Oak-Hickory_{green} = 590 * (1 + 0.71) = 1009 kilograms/m^{3 }, or 63 pounds/ft^{3}

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However, we know that with all the estimating and assuming we’ve been doing in these calculations, that our point estimate of 63 pounds per cubic foot is too precise. A better way to state our expected green weight of oaks and hickories would be to use estimates based on variation around our mean estimates. To keep it simple, I calculate a Low Range estimate and a High Range estimate for moisture content as 1/3 and 2/3 of the way between the stated values of heartwood and sapwood moisture content. Having done that, we find that the lowest low range estimate is for sand hickory, at 56%, and the highest high range estimate is 85% for water hickory. Substituting these values for the grand average MC used above, and using the specific gravities for the species from which we get the MC range values, we get:

Oak-Hickory_{greenlow} = 620 * (1 + 0.56) = 967 kilograms/m^{3 }, or 60 pounds/ft^{3}

Oak-Hickory_{greenhigh} = 610 * (1 + 0.85) = 1129 kilograms/m^{3 }, or 70 pounds/ft^{3}

So a correct statement in the original article should have been that oaks and hickories average between 60 and 70 pounds per cubic foot green. If you only have one estimate of green moisture content to work with, simply use that number for the MC in the equation, as I do in the next example.

The next species we consider here is live oak, *Quercus virginiana*. Its basic density is 0.80. If we use 80% as the moisture content again (it isn’t listed on the Wood Handbook table 4-1), our estimate of live oak’s green weight is:

Live Oak_{green} = 800 * (1 + 0.8) = 1440 kilograms/m^{3}, or 90 pounds/ft^{3}

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But we immediately notice that this estimate is pretty close to our previous calculation of the maximum theoretical weight of wood. What’s wrong?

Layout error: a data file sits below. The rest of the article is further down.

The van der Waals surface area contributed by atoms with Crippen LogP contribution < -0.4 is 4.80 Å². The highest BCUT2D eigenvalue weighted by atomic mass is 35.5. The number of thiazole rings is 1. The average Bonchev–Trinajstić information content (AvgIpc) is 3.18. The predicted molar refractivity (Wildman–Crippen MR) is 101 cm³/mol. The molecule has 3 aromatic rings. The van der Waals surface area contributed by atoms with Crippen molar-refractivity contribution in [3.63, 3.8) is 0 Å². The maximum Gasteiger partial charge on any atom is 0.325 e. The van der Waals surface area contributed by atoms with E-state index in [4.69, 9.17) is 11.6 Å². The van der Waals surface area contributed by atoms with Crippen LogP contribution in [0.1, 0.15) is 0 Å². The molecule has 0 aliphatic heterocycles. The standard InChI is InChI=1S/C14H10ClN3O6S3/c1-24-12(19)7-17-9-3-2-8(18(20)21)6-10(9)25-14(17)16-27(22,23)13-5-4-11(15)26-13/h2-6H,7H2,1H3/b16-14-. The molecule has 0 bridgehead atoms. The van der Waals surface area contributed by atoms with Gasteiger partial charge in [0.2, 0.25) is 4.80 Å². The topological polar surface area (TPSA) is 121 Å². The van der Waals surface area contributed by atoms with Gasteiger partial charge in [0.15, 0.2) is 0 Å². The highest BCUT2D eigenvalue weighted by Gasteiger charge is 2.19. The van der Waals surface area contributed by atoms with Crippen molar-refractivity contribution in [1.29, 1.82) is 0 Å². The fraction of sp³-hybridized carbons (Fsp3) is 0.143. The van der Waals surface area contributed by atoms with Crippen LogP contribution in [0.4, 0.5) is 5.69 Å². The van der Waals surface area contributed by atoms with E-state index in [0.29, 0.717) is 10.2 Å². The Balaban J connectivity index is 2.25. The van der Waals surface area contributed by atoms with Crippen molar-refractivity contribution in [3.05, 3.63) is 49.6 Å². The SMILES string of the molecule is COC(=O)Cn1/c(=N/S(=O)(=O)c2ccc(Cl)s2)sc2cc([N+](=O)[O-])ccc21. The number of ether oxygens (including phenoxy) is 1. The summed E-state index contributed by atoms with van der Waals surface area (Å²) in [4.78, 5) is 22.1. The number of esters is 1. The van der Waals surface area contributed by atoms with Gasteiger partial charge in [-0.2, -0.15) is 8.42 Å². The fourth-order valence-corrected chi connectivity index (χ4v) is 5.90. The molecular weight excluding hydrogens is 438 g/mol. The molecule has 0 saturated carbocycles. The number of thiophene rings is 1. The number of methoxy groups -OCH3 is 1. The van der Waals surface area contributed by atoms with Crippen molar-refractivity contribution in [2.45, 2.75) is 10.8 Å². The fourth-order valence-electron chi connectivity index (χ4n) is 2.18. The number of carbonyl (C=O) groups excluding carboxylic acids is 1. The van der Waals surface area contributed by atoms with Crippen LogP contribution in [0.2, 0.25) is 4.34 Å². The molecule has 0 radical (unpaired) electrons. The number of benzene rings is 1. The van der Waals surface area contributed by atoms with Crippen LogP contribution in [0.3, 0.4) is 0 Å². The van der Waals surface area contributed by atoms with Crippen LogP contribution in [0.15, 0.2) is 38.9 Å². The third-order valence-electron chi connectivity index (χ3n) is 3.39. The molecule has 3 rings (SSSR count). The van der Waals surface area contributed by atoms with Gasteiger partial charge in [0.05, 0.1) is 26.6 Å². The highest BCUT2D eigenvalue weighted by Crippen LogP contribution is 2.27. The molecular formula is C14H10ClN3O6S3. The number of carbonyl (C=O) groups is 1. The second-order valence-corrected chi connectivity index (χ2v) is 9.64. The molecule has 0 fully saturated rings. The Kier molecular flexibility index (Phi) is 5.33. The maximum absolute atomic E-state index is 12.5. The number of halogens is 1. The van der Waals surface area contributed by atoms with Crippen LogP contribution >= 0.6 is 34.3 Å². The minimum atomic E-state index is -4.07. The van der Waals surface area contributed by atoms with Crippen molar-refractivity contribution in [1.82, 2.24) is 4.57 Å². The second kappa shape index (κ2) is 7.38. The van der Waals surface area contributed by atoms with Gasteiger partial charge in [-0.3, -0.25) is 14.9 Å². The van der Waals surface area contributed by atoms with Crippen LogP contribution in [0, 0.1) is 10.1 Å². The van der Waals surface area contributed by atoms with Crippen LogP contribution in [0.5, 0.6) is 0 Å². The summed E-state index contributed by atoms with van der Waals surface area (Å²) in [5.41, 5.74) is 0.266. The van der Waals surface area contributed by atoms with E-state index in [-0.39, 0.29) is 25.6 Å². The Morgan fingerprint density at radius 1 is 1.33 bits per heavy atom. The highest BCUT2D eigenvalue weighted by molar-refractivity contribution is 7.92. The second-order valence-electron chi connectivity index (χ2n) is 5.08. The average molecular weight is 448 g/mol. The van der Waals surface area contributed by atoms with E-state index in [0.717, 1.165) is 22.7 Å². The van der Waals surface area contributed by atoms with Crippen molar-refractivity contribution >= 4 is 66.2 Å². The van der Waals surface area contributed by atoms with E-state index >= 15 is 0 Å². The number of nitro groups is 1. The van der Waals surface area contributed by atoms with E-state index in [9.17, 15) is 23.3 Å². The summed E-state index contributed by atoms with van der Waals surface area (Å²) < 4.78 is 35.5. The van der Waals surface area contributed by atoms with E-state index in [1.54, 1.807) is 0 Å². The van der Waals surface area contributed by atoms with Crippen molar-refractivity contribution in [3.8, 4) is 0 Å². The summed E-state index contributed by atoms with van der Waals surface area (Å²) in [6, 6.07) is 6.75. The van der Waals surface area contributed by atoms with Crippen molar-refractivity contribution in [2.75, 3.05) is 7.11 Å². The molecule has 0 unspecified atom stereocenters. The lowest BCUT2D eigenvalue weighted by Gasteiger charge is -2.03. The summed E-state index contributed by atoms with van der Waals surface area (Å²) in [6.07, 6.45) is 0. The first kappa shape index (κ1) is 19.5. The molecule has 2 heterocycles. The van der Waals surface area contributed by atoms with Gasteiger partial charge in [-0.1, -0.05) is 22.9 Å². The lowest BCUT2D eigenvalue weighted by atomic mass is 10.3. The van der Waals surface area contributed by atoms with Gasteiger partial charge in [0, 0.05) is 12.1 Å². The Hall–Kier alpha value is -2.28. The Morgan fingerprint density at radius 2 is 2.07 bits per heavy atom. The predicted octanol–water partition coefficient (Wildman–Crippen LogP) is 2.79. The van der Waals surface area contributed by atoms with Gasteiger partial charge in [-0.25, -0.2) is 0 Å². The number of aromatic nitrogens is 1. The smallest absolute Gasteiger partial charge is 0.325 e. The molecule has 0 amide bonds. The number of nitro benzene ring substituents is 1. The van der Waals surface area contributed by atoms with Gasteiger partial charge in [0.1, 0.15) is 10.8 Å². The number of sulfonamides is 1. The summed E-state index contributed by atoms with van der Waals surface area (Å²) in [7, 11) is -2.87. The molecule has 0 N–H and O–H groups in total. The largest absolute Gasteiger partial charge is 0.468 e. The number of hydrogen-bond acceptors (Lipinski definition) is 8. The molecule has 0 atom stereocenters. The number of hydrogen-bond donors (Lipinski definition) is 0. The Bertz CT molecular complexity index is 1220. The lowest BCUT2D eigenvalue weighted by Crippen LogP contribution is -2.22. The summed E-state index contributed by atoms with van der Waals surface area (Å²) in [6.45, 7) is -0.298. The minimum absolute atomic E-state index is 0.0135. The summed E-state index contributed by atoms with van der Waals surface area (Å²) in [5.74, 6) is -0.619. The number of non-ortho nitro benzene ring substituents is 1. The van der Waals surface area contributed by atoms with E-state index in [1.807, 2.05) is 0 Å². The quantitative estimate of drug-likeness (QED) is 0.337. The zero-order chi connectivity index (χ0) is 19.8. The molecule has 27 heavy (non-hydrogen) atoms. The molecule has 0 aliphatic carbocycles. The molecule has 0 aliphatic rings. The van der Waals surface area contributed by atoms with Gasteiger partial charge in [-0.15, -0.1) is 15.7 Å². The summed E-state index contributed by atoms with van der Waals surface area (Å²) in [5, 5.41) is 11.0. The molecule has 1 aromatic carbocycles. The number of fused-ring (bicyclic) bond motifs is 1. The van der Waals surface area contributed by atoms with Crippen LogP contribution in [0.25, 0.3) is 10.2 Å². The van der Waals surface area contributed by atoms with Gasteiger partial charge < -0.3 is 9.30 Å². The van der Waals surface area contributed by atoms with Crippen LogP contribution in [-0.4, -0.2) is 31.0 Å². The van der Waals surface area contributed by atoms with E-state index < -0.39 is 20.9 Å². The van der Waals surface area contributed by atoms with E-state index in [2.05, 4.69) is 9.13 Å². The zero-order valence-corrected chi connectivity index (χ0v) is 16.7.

What we find is that there is a functional relationship between the specific gravity of a wood and the moisture content it can attain; in other words, at a certain point, the density of the wood limits how much moisture it can take in. Again a table from the 2010 Wood Handbook is helpful. Tables 4-6a and 4-6b give us the relationship between density of wood and moisture content. Unfortunately, the tables only go up to a specific gravity of 0.7, where the highest possible moisture content is listed as 72%. However, by extrapolating the table by the trend rate, we conclude that the highest possible moisture content of wood with a specific gravity of 0.8 to be 52%.

So, our better estimate of the weight of green live oak becomes:

Live Oak_{green} = 800 * (1 + 0.52) = 1216 kilograms/m^{3}, or 76 pounds/ft^{3}

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This technique works well for all wood species.

For those of you who just can’t get enough of this sort of thing, I’ve developed an Excel spreadsheet that calculates dry and green wood weight of different species from specific gravity and moisture content data from the various tables I’ve alluded to in this article. The spreadsheet can be downloaded using the link in the left-hand table of this page. Also, if you have green moisture content data on species outside of North America, and you feel like sharing that data, please send it on and I will add those species with the appropriate calculations to the spreadsheet.

## Reference

- Wood: Its Structure and Properties. Volume 1. Edited by F.F. Wangaard. 1981. The Pennsylvania State University Press. Page 199.
- Wood Handbook: Wood as an Engineering Material. 2010 Edition. The Forest Products Society.

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Calculating the Green Weight of Wood SpeciesThis publication is available in alternative media on request.